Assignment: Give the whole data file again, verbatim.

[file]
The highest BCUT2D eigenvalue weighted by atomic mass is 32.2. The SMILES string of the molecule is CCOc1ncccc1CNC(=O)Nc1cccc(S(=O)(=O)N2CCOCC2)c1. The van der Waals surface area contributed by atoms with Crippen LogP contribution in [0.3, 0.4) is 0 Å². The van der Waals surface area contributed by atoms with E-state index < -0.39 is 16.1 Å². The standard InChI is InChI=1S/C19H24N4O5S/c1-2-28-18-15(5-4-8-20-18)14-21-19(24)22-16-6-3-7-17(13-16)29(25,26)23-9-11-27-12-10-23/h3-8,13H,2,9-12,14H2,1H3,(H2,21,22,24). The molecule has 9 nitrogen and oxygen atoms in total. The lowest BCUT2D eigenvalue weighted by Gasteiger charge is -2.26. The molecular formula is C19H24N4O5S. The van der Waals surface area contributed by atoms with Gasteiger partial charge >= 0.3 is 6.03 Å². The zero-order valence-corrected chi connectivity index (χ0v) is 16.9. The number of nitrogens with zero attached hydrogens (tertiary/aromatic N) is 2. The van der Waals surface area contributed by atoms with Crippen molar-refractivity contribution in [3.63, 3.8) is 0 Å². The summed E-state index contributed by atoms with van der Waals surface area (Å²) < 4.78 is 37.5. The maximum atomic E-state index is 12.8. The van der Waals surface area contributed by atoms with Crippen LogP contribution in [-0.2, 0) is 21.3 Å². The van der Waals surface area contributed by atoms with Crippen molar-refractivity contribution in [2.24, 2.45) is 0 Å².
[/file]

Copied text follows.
The highest BCUT2D eigenvalue weighted by atomic mass is 32.2. The SMILES string of the molecule is CCOc1ncccc1CNC(=O)Nc1cccc(S(=O)(=O)N2CCOCC2)c1. The van der Waals surface area contributed by atoms with Crippen LogP contribution in [0.3, 0.4) is 0 Å². The van der Waals surface area contributed by atoms with E-state index < -0.39 is 16.1 Å². The standard InChI is InChI=1S/C19H24N4O5S/c1-2-28-18-15(5-4-8-20-18)14-21-19(24)22-16-6-3-7-17(13-16)29(25,26)23-9-11-27-12-10-23/h3-8,13H,2,9-12,14H2,1H3,(H2,21,22,24). The molecule has 9 nitrogen and oxygen atoms in total. The lowest BCUT2D eigenvalue weighted by Gasteiger charge is -2.26. The molecular formula is C19H24N4O5S. The van der Waals surface area contributed by atoms with Gasteiger partial charge >= 0.3 is 6.03 Å². The zero-order valence-corrected chi connectivity index (χ0v) is 16.9. The number of nitrogens with zero attached hydrogens (tertiary/aromatic N) is 2. The van der Waals surface area contributed by atoms with Crippen molar-refractivity contribution in [3.63, 3.8) is 0 Å². The summed E-state index contributed by atoms with van der Waals surface area (Å²) < 4.78 is 37.5. The maximum atomic E-state index is 12.8. The van der Waals surface area contributed by atoms with Crippen LogP contribution in [-0.2, 0) is 21.3 Å². The van der Waals surface area contributed by atoms with Crippen molar-refractivity contribution in [2.24, 2.45) is 0 Å².